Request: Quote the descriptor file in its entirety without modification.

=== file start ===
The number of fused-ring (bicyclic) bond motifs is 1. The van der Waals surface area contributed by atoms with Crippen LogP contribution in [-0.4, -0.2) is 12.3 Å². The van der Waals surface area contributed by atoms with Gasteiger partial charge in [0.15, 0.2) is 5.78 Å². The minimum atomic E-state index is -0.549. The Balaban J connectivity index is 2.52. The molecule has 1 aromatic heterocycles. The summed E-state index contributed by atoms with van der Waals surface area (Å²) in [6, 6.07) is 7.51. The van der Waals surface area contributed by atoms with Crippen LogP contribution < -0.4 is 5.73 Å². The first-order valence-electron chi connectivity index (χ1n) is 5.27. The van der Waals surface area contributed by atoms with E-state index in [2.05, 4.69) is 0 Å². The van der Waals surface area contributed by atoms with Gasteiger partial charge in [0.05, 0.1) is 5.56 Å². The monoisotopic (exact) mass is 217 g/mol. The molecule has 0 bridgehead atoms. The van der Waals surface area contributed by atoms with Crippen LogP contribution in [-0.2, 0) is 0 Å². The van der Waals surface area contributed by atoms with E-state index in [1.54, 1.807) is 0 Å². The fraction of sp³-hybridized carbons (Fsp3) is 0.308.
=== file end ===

The number of fused-ring (bicyclic) bond motifs is 1. The van der Waals surface area contributed by atoms with Crippen LogP contribution in [-0.4, -0.2) is 12.3 Å². The van der Waals surface area contributed by atoms with Gasteiger partial charge in [0.15, 0.2) is 5.78 Å². The minimum atomic E-state index is -0.549. The Balaban J connectivity index is 2.52. The molecule has 1 aromatic heterocycles. The summed E-state index contributed by atoms with van der Waals surface area (Å²) in [6, 6.07) is 7.51. The van der Waals surface area contributed by atoms with Crippen LogP contribution < -0.4 is 5.73 Å². The first-order valence-electron chi connectivity index (χ1n) is 5.27. The van der Waals surface area contributed by atoms with E-state index in [2.05, 4.69) is 0 Å². The van der Waals surface area contributed by atoms with Gasteiger partial charge in [0.05, 0.1) is 5.56 Å². The monoisotopic (exact) mass is 217 g/mol. The molecule has 0 bridgehead atoms. The van der Waals surface area contributed by atoms with Crippen LogP contribution in [-0.2, 0) is 0 Å². The van der Waals surface area contributed by atoms with E-state index in [1.54, 1.807) is 0 Å². The fraction of sp³-hybridized carbons (Fsp3) is 0.308.